In his current position he is confronted with a market which has rolled forward by four and a half years. While the direction of travel was known in May 2018, the twists and turns in terms of which states followed New Jersey’s lead, how each market shaped up on the regulatory and tax front, and how nascent market leaders soon came to dominate couldn’t have been predicted with any degree of accuracy at the time.
For Asher, while the pace of change within states has not been a surprise – and the pace of adoption has been “in line” with what he thought at the time of the PASPA decision – the big surprise has been the “firmness of the embrace” of sports betting on the part of the major sports leagues.
Major leagues embrace sports betting
“PASPA was their idea, after all,” he says of the law which, lest we forget, was titled the Professional and Amateur Sports Protection Act. Passed in 1992, PASPA was the result of Senate hearings in 1991 on sports betting when David Stern, the then commissioner of the National Basketball Association had testified that “the interstate ramifications of sports betting are a compelling reason for federal legislation”.
As Asher points out, the subsequent volte-face completely upended years of opposition to sports betting to such an extent that at Caesars Entertainment’s head office in Las Vegas, the NFL logo is now plastered on the side of the building.
“The NFL was anti-sports-betting for as long as I have been alive,” says Asher. “So how quickly they switched is probably a surprise.”
“To go from that – saying that their business would be irreparably harmed by sports betting – to having official sports betting partners and where any email from Caesars has the NFL logo on it; that’s a turnaround.”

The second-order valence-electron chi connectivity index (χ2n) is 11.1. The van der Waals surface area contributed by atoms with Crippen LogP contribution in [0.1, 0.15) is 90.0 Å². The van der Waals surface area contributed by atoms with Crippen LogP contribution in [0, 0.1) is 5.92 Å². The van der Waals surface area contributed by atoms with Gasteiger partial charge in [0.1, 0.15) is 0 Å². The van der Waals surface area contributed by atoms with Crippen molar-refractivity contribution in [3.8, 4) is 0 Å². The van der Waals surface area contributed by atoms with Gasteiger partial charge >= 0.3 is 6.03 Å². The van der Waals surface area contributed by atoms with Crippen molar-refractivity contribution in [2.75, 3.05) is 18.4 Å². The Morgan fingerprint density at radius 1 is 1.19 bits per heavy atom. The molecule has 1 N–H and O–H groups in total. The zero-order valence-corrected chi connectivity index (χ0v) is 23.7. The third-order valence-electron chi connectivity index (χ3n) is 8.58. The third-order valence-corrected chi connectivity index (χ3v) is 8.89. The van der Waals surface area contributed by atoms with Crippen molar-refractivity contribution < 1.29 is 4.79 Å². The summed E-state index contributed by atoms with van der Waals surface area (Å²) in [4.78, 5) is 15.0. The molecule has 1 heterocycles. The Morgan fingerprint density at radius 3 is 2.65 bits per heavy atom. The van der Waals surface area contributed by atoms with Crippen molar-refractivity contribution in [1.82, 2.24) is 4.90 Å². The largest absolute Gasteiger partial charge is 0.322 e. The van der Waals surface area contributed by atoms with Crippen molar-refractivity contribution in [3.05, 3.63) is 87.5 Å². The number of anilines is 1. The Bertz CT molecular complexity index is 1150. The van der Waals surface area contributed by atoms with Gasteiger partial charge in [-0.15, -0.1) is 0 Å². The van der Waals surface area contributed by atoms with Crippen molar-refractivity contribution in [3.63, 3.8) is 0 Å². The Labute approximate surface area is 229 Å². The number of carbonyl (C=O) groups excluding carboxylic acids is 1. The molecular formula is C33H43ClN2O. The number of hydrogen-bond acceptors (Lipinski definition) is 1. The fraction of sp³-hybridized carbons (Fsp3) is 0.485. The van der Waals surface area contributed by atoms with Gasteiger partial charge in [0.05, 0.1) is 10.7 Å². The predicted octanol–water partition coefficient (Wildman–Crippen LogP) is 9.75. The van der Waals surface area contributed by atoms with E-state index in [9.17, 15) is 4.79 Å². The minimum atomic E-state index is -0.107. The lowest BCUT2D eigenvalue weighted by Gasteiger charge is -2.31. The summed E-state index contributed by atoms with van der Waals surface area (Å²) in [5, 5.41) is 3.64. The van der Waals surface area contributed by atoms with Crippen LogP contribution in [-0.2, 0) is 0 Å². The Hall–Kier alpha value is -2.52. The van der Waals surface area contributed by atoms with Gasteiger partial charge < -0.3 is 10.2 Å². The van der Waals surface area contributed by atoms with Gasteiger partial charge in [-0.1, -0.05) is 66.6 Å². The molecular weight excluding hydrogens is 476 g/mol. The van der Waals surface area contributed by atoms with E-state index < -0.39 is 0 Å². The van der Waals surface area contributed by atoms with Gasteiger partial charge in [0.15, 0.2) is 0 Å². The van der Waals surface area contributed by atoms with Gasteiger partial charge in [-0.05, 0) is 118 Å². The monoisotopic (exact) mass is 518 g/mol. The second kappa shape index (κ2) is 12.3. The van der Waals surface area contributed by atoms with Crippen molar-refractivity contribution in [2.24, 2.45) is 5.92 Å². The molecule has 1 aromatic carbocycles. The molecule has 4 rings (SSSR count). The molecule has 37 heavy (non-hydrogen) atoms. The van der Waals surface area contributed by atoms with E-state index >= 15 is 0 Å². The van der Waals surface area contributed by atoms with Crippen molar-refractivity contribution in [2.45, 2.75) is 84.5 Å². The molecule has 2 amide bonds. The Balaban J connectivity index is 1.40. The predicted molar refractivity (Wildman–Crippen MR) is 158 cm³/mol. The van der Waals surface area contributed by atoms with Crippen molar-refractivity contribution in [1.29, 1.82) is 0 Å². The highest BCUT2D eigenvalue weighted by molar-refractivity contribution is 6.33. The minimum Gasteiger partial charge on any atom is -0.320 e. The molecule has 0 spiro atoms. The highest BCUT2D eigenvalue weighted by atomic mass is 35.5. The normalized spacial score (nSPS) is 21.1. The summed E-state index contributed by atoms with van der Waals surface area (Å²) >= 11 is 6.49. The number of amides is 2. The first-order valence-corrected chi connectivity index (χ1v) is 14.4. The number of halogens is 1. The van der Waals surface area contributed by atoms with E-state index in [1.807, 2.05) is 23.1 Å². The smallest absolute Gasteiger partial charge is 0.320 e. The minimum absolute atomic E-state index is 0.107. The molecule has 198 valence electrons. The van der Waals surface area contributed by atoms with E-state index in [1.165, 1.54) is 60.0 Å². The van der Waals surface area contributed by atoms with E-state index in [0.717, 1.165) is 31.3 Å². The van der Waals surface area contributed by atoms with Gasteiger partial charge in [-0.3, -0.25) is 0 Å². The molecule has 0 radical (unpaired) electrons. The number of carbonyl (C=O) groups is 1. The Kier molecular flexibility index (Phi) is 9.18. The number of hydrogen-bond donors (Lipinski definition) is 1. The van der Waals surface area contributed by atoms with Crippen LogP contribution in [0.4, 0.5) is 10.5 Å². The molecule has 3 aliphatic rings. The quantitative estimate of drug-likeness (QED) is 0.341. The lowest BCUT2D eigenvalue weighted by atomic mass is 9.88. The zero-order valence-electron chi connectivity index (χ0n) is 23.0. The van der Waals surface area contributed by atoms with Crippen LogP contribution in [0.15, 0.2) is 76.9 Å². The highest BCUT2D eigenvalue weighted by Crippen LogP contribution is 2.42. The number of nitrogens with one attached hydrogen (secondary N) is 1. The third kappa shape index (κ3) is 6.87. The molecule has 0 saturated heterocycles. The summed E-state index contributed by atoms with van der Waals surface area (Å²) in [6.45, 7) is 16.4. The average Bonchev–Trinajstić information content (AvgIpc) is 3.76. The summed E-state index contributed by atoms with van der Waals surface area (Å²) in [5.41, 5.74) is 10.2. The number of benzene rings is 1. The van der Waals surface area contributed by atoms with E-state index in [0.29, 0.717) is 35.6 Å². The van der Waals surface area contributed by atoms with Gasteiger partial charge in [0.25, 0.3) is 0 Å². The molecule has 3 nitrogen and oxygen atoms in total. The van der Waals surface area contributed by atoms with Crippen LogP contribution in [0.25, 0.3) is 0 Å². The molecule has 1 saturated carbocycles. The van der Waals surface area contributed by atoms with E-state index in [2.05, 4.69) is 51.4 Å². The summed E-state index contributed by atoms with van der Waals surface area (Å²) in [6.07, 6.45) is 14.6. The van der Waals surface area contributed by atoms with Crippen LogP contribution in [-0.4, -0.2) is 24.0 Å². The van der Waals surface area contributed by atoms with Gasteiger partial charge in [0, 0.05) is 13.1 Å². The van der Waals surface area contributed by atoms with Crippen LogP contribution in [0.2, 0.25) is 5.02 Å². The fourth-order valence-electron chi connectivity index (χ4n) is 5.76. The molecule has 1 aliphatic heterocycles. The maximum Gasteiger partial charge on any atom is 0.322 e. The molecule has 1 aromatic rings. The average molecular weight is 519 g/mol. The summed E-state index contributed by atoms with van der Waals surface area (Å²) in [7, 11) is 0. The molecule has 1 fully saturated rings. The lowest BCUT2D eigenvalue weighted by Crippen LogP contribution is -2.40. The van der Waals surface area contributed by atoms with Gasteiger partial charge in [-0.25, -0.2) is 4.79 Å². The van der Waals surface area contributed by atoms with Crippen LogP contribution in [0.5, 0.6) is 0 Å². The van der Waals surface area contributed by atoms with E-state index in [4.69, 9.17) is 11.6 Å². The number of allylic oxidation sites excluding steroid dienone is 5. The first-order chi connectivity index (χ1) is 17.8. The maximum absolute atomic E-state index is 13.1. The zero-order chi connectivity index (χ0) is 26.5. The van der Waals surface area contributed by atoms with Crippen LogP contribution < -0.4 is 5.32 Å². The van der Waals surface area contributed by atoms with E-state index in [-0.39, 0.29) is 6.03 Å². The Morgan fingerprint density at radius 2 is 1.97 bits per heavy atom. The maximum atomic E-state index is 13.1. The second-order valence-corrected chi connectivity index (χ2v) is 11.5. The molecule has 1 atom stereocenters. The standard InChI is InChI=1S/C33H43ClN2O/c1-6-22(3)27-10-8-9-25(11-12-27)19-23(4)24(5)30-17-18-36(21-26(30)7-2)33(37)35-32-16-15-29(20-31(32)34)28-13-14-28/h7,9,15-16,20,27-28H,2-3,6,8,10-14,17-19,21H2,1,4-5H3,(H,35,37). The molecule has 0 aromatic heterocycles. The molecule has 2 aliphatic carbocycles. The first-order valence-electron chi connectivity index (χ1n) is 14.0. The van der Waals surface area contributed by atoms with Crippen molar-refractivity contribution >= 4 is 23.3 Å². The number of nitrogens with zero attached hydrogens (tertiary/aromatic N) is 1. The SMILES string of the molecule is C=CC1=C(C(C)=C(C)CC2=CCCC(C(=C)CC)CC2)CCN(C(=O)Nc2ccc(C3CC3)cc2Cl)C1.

The leagues had effectively boxed themselves into a corner with sports betting and in effect, Asher argues, the New Jersey case in front of the Supreme Court offered them a way out.
“They had been opposed for so long they didn’t know how to get out of this,” says Asher. “I knew there were people within the league who were in favour of sports betting; we’d had conversations with the leagues. Then once they were out of the box, yes there was money; sports betting drives engagement with the product; they had the lesson from DFS.”
The next level
Talk of DFS brings the conversation around to the shape of the current sports betting market and the dominance of FanDuel and DraftKings.
“I don’t know that I had a specific view on who was going to be number one or two. We knew (at William Hill) there would be a lot of people interested in the market and a lot of money spent.”
This, of course, is something of an understatement, but the crucial reason for all the marketing and promotional largesse is all about scale, how to get it and how to hang on to it. Asher says that for those below the top four or five operators, the “open question” is whether any of the tier 2 and tier 3 operators can gain enough scale to survive.